deviations from the normal arrangetrue; but surely to assert it generally ment were rarely allowed to distract of all plays is to overlook the real attention from the central action of distinction between the modern, or the story. Shakespearean, drama and the drama
With Shakespeare on the other of the Greeks. The Shakespearean hand (not to speak of his contempodrama is eminently picturesque ; that raries) externals were all-important; is to say, the impression it studies to and this, whether one looks at the produce being largely due to the cir- plays from the standpoint of the cumstances, the accessories, the acci- literary critic or that of the stagedents, as it were, of the plot, as well manager. In both cases the same as to the development of the main method is unmistakable ; one sees
determination to make all manner be less, as far as the stage effect is of details, accessories, non-essentials, concerned, if Hamlet were to be de serve a particular purpose, and to prived of that distinctive costume which handle them in such a manner that, far from the first marks him out from from diminishing, they may rather aid among the gay crowd of courtiers. and heighten the main effect. Thus Costume then may be made, and Juliet's nurse, the porter in Macbeth,' should be made, intensely dramatic. and the gardener who reads a lesson The question really is, how it can be to King Richard's Queen, are just as made most dramatic. What, in fact, much, and in a sense just as little, is the principle on which the Shakeexternals as the colour of Othello's spearean drama can be most satisfacface or the fashion of Malvolio's hose. torily put on the stage? The question The minor parts of many of Shake- will, as we have said, receive a different speare's plays may be said, it is true, answer in different
the answer to be mere circumstances, unnecessary which is most in favour to-day, if we for the development of the dramatic may judge from recent Shakespearean idea; but, on the other hand, the revivals, is eminently characteristic of genius of the dramatist weaves them a scientific age, and is based on what into so close a connection with his may be called a theory of historical fable, as to give them a very special realism. Now it seems reasonable and peculiar importance, which cannot enough to argue that every play must be overlooked in any stage representa- needs be laid in some country and tion; and among the externals of the at some period, or at least must recall Shakespearean drama costume plays a some country or some period more by no means insignificant part. unmistakably than any other; and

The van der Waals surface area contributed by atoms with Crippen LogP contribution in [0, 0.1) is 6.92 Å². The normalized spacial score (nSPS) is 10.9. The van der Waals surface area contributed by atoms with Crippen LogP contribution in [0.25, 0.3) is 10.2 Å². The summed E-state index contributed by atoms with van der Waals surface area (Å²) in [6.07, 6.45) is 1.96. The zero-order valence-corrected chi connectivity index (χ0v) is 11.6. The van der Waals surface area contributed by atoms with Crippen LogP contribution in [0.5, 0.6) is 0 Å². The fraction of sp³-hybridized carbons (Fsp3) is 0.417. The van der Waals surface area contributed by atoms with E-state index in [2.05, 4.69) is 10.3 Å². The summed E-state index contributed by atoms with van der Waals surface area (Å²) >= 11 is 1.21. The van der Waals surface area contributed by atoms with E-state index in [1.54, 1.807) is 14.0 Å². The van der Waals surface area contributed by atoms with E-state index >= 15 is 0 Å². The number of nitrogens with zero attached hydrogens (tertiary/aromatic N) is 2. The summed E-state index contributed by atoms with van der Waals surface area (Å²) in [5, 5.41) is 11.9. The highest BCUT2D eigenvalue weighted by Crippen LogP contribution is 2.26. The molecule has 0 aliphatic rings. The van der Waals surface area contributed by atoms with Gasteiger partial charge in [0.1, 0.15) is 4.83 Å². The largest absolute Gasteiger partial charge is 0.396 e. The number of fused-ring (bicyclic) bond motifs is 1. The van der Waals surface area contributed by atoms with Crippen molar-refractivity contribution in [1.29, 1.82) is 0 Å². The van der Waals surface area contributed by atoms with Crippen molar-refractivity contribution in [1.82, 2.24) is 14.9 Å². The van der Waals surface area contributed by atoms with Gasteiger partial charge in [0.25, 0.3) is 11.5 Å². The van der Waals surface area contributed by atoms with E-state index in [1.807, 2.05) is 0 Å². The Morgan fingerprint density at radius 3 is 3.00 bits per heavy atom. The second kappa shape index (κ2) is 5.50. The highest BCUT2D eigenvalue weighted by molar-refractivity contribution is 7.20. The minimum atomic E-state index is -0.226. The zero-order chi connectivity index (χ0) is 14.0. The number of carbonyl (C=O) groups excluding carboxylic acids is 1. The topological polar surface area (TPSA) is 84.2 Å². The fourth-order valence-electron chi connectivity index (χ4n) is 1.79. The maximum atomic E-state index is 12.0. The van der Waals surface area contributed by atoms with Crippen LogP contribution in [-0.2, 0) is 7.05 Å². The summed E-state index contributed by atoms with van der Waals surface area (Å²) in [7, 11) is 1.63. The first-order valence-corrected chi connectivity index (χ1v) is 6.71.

Considered as means to deepen the that, having once determined these, tragic irony of young Hamlet's position, the stage-manager has next to do his or the pathos that clings round an utmost to realise them by every means outcast king, Lear's 'lendings and possible, to spare no pains to make the well-known suit of sables are quite the scenery and surroundings of the as genuinely dramatic - contribute action historically harmonious, to look quite as really to the expression of the on every detail as an occasion for dramatist's conception, as the more adding a touch to the verisimilitude of purely literary devices of introducing the whole, and to throw himself into in the one play the faithful fool, and the arms of archæology as his best in the other the gravediggers, the first and surest friend. And this is, as a player, the judicious Horatio, and matter of fact, what we frequently above all the pushing and determined see. Archæology, growing daily more Prince of Norway. Stage renderings popular, has made the Shakespearean of Hamlet's character have indeed, in stage its own; and a generation that most instances, lost enormously by does not mind paying handsomely for lacking the contrast, so strikingly historical accuracy congratulates itself emphasised at every turn in the on the invasion. play itself, with the fiery, martial Modern audiences seem content to spirit whose triumphant entry at the put up with long, wearisome intervals last supplies what is perhaps the between the acts, with a complete remost solemn and tremendous close arrangement of the scenes and even that could be imagined, to the bloody with an excision of many of them, if and bewildering scene on which, as what remains be given with sufficient matters now are, the curtain is usu- pomp and splendour of antiquarian ally allowed to drop; the gap caused display. by the omission in most acting ver- It is the theory on which this sions of the part of Fortinbras is im- practice is founded that we now promense, and yet the loss would scarcely pose to examine ; and at the outset